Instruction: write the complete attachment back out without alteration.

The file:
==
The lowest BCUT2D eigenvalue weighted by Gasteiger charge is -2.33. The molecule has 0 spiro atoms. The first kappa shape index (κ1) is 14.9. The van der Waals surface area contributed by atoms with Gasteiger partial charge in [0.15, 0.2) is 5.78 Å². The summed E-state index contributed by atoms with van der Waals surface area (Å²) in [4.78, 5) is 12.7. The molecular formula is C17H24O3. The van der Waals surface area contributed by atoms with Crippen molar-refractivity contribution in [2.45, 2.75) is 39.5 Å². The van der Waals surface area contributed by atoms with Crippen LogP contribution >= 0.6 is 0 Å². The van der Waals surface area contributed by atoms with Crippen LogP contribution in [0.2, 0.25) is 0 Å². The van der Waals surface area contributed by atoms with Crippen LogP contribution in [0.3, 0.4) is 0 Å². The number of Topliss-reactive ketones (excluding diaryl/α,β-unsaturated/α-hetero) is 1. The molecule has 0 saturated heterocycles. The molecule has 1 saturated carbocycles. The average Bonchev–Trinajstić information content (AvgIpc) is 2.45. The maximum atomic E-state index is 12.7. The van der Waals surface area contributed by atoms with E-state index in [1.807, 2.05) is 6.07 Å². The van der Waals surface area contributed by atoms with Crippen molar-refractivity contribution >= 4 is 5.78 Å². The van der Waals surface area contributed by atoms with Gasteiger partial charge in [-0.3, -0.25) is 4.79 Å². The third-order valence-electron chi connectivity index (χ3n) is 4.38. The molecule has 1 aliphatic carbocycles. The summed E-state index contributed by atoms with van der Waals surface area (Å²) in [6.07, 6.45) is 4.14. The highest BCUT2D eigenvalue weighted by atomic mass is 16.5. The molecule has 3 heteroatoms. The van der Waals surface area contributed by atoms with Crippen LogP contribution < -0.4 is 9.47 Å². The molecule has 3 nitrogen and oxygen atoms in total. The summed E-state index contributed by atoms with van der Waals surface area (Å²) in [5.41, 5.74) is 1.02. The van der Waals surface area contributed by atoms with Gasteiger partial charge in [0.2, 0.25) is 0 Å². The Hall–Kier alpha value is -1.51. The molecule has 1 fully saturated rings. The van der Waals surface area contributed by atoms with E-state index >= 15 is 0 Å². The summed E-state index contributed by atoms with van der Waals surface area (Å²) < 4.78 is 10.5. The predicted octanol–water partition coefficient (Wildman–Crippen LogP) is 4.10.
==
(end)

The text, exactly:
The lowest BCUT2D eigenvalue weighted by Gasteiger charge is -2.33. The molecule has 0 spiro atoms. The first kappa shape index (κ1) is 14.9. The van der Waals surface area contributed by atoms with Gasteiger partial charge in [0.15, 0.2) is 5.78 Å². The summed E-state index contributed by atoms with van der Waals surface area (Å²) in [4.78, 5) is 12.7. The molecular formula is C17H24O3. The van der Waals surface area contributed by atoms with Crippen molar-refractivity contribution in [2.45, 2.75) is 39.5 Å². The van der Waals surface area contributed by atoms with Crippen LogP contribution >= 0.6 is 0 Å². The van der Waals surface area contributed by atoms with Crippen LogP contribution in [0.2, 0.25) is 0 Å². The van der Waals surface area contributed by atoms with Crippen LogP contribution in [0.3, 0.4) is 0 Å². The number of Topliss-reactive ketones (excluding diaryl/α,β-unsaturated/α-hetero) is 1. The molecule has 0 saturated heterocycles. The molecule has 1 saturated carbocycles. The average Bonchev–Trinajstić information content (AvgIpc) is 2.45. The maximum atomic E-state index is 12.7. The van der Waals surface area contributed by atoms with E-state index in [1.807, 2.05) is 6.07 Å². The van der Waals surface area contributed by atoms with Crippen molar-refractivity contribution >= 4 is 5.78 Å². The van der Waals surface area contributed by atoms with Gasteiger partial charge in [-0.3, -0.25) is 4.79 Å². The third-order valence-electron chi connectivity index (χ3n) is 4.38. The molecule has 1 aliphatic carbocycles. The summed E-state index contributed by atoms with van der Waals surface area (Å²) in [6.07, 6.45) is 4.14. The highest BCUT2D eigenvalue weighted by atomic mass is 16.5. The molecule has 3 heteroatoms. The van der Waals surface area contributed by atoms with Crippen LogP contribution < -0.4 is 9.47 Å². The molecule has 3 nitrogen and oxygen atoms in total. The summed E-state index contributed by atoms with van der Waals surface area (Å²) in [5.41, 5.74) is 1.02. The van der Waals surface area contributed by atoms with Gasteiger partial charge in [0.2, 0.25) is 0 Å². The Hall–Kier alpha value is -1.51. The molecule has 1 fully saturated rings. The van der Waals surface area contributed by atoms with E-state index >= 15 is 0 Å². The summed E-state index contributed by atoms with van der Waals surface area (Å²) < 4.78 is 10.5. The predicted octanol–water partition coefficient (Wildman–Crippen LogP) is 4.10.